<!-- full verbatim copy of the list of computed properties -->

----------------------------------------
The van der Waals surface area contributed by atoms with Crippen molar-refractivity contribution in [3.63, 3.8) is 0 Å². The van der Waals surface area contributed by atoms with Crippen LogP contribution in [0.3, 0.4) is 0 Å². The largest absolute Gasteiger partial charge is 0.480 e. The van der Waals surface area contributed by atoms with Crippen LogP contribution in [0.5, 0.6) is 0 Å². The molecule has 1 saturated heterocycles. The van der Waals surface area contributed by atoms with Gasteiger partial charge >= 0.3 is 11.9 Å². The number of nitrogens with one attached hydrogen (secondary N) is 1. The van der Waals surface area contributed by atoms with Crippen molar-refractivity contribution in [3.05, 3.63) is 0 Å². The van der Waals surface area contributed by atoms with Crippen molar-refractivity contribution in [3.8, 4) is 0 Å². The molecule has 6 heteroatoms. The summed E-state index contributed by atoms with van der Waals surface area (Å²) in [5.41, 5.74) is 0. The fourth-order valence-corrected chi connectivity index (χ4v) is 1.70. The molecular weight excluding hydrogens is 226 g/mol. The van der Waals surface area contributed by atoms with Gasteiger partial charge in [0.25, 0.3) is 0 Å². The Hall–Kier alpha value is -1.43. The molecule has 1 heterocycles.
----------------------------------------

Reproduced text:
The van der Waals surface area contributed by atoms with Crippen molar-refractivity contribution in [3.63, 3.8) is 0 Å². The van der Waals surface area contributed by atoms with Crippen LogP contribution in [0.3, 0.4) is 0 Å². The largest absolute Gasteiger partial charge is 0.480 e. The van der Waals surface area contributed by atoms with Crippen LogP contribution in [0.5, 0.6) is 0 Å². The molecule has 1 saturated heterocycles. The van der Waals surface area contributed by atoms with Gasteiger partial charge >= 0.3 is 11.9 Å². The number of nitrogens with one attached hydrogen (secondary N) is 1. The van der Waals surface area contributed by atoms with Crippen molar-refractivity contribution in [3.05, 3.63) is 0 Å². The van der Waals surface area contributed by atoms with Crippen molar-refractivity contribution in [3.8, 4) is 0 Å². The molecule has 6 heteroatoms. The summed E-state index contributed by atoms with van der Waals surface area (Å²) in [5.41, 5.74) is 0. The fourth-order valence-corrected chi connectivity index (χ4v) is 1.70. The molecular weight excluding hydrogens is 226 g/mol. The van der Waals surface area contributed by atoms with Gasteiger partial charge in [0.25, 0.3) is 0 Å². The Hall–Kier alpha value is -1.43. The molecule has 1 heterocycles.